12 Hours of Daylight

I. I had never seen the streets so empty or heard the city so quiet. Exhausted from all the talking, I try to make myself as comfortable as possible in a sitting position in order to sleep. I am in this strange, suspended, resting-but-still-conscious state with my head hanging to one side when someone whispers, “Look!” I complain and cover my head with the blanket. Someone tears it off and, before I can get grumpy, I see a glint of the morning light on the horizon. The night pulls up and away like a curtain and no one says anything for a long time.

II. The power was cut from our apartment. Too many months late on the rent. I awaken to sunlight bearing down heavy and bright in our room. I panic. I can’t be late for school. Mom motions for me to get back to bed. Instead, I anxiously knock on Uncle’s bedroom door. He sleepily answers and soon enough we’re in his decrepit pickup truck. I hardly even know this man, and he’s not even my uncle. It it only later I understand that the string of strangers who came to live with us were renters. When we arrive I find an empty campus. I am an hour early, and I am embarrassed. My mom says to me when I come home later that day, “Don’t ever do that again.”

III. The entire house is bare. We are sleeping on the floor of what used to be the master bedroom. Or, more accurately, we are trying to. Technically we were supposed to have moved out a week prior so the construction workers could prepare for demolition. None of us can sleep. We can’t tell it it’s because the floor is so hard, the house is so cold, or we are otherwise uncomfortable with the imminent change about to happen. The three of us toss and turn like spinning cylinders of a conveyor belt. Before we know it, birds are chirping incessantly outside the window. We can hear the clunking of a truck carrying various metal tools coming around the corner. It is time for us to leave.

IV. The clouds are spread thin and I can see the sun in its purest form without having to shield myself from its rays. It is a perfect pale disk. I don’t know when the veil of clouds will run out, but I cannot look away.

V. It is summer and I am miserable. I am sitting on the front porch holding myself where stronger arms used to hold me. Neighbors chatter about pasta recipes and power walk down the sidewalks as children scurry to piano practice or soccer camp, and there is a lawnmower buzzing in the distance. The world moves on and I sit very still, head ducked down because everything is so damn bright.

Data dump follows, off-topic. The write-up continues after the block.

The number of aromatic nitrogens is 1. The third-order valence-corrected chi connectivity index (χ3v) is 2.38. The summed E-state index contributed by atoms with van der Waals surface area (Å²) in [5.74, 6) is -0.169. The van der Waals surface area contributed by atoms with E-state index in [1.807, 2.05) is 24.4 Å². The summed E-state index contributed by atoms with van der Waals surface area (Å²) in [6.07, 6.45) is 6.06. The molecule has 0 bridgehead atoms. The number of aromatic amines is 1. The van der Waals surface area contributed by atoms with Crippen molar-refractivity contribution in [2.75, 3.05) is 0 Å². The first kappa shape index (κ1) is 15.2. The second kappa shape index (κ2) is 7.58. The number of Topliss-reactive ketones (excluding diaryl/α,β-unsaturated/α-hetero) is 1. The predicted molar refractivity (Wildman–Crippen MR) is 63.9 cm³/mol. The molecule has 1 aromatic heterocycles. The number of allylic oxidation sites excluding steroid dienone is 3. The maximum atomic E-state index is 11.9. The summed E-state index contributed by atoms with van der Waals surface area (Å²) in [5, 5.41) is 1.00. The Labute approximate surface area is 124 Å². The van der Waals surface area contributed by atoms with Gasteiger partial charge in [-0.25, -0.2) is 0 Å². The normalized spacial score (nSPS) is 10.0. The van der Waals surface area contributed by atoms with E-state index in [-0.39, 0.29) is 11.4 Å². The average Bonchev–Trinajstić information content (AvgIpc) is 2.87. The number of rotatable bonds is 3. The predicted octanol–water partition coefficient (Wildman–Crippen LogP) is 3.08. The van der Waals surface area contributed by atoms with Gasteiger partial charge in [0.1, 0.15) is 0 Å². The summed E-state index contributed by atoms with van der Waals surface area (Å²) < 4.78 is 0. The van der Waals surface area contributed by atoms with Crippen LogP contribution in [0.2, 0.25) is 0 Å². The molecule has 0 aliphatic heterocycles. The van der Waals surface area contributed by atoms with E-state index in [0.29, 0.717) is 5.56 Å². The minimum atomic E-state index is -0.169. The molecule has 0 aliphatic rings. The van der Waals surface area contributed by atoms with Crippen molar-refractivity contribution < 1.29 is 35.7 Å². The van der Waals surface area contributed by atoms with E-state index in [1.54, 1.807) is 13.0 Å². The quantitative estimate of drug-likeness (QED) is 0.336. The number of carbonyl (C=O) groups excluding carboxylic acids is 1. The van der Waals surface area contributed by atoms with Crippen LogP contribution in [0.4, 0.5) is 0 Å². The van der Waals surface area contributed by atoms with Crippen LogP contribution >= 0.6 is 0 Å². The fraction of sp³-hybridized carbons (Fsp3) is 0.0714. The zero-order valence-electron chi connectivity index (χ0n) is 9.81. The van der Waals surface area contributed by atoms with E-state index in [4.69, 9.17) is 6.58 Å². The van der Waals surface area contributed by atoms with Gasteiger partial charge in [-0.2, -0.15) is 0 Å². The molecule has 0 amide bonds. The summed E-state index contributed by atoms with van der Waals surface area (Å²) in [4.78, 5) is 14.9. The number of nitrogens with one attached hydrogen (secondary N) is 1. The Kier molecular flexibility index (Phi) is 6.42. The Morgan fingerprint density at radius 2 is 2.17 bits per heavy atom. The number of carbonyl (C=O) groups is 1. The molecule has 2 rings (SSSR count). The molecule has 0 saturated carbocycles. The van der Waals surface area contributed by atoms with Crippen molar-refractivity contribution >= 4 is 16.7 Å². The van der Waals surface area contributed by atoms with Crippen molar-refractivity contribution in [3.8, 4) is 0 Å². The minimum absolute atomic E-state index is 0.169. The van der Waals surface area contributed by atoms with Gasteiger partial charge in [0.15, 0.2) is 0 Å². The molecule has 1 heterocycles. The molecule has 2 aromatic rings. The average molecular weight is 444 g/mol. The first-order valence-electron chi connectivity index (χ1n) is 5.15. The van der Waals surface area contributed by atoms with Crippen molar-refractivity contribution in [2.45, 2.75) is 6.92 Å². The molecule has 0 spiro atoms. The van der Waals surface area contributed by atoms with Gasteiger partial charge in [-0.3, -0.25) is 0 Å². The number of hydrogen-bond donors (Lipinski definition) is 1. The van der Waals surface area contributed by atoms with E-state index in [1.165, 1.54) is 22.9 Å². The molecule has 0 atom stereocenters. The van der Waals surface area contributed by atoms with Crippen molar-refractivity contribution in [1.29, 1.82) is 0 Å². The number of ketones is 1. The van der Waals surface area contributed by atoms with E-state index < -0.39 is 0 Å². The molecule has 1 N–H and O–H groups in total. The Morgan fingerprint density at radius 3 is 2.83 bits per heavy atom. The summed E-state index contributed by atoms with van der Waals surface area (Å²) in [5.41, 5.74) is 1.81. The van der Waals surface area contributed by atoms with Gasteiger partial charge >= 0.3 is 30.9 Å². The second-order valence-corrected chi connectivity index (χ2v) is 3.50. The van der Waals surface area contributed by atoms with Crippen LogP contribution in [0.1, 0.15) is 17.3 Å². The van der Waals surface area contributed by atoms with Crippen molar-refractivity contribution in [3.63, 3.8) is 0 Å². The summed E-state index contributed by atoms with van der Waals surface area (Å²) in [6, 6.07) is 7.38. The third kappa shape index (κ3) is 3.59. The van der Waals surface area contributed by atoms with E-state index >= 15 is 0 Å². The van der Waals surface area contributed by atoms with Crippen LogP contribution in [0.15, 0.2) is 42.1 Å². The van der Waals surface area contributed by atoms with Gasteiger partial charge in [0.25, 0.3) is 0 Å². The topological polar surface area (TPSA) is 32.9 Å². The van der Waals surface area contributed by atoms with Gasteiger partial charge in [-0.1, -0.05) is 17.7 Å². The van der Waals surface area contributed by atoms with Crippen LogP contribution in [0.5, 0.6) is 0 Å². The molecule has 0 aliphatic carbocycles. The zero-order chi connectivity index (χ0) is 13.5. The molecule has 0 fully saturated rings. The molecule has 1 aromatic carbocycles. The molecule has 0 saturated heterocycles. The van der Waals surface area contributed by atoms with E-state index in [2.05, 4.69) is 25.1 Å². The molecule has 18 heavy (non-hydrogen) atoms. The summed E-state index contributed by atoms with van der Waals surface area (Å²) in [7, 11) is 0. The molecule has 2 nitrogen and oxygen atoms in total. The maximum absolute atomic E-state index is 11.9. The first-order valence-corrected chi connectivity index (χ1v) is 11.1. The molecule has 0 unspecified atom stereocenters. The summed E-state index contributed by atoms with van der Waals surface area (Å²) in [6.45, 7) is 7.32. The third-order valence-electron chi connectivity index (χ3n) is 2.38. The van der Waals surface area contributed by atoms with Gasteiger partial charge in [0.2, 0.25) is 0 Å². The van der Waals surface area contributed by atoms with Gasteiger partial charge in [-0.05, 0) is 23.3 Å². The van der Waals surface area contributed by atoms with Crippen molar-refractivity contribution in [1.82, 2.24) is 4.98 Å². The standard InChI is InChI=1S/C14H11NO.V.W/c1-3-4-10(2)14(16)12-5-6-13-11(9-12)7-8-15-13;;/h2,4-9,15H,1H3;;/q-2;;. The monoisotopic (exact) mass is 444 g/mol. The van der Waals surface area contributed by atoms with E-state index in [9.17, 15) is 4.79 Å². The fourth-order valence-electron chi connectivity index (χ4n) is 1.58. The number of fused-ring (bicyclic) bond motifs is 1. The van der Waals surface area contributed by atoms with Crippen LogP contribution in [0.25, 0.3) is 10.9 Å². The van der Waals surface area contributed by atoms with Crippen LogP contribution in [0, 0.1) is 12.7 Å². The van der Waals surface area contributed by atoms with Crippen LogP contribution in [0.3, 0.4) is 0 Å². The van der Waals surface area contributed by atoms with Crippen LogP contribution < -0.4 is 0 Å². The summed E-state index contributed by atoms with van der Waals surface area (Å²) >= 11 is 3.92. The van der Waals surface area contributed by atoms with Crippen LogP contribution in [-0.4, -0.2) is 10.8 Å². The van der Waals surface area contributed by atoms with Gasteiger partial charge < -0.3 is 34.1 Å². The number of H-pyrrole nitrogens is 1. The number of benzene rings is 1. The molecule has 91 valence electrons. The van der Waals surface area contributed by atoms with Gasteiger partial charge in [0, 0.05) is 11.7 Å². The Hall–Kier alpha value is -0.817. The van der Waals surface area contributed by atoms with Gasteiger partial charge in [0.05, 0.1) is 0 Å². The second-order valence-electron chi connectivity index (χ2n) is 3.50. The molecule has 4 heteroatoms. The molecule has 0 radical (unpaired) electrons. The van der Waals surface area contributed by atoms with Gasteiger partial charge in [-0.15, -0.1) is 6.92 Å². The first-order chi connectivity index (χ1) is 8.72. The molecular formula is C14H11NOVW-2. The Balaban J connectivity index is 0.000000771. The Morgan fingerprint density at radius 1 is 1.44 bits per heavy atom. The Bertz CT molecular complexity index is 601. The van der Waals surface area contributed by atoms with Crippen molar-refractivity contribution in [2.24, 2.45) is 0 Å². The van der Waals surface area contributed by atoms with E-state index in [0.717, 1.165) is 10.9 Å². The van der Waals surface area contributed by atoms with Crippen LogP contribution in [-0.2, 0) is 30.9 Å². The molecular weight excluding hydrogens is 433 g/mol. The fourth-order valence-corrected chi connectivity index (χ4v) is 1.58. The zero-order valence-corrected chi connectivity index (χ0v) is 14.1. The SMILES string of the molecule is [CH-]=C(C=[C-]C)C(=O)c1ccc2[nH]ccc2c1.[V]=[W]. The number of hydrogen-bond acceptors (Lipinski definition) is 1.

VI. I wipe sweat from my brow as I jump out of the car. He is there out on the driveway. He says, “I didn’t even miss you,” although we both know that’s a lie. I walk past to get what I need from inside his house. I see that heat waves are rising from the street, and decide not to linger longer than I have to. I do not look back or say goodbye.

VII. We lift our hands, we photosynthesize. We photosynthesize not knowing whether it is even going to be our season to grow.

VIII. We are very young. Others go to tease the newest lovebirds among us. As I hear someone say, “Hold her hand!” I find a nice spot to lay on the grass and face the sky. I get a bad sunburn on my nose the next day.

IX. It is a time when I have forgotten my keys to the house. I sit on the front porch feeling sorry for myself. The sky is patchy with clouds and it alternates between excruciating heat and bitter cold whenever a cloud happens to pass over the sun. I watch as my neighborhood intermittently descends into darkness and is strangely illuminated. I pray for longer periods of clear skies. I curse the darkness.

X. It is summer and I am happy. I spend an entire day in the hammock in the back, cradled in warmth and a good measure of creative energy. I feel loved.

XI. It is much hotter inside the car than outside. I am about to burst with what I want to say to the driver, but I am nervous. Instead, I say nothing and flip down the front mirror. I do this partly for shade, partly as a distraction. He looks at me as I look at myself.

XII. We are walking to the parking lot when she stops and says, “Okay, I know this is so lame, but isn’t that sunset just gorgeous?” We look up at the sky, all sherbet  colors and swirls, then say in unison, “That’s not lame at all.” We three savor the moment, and soon it’s time to go.


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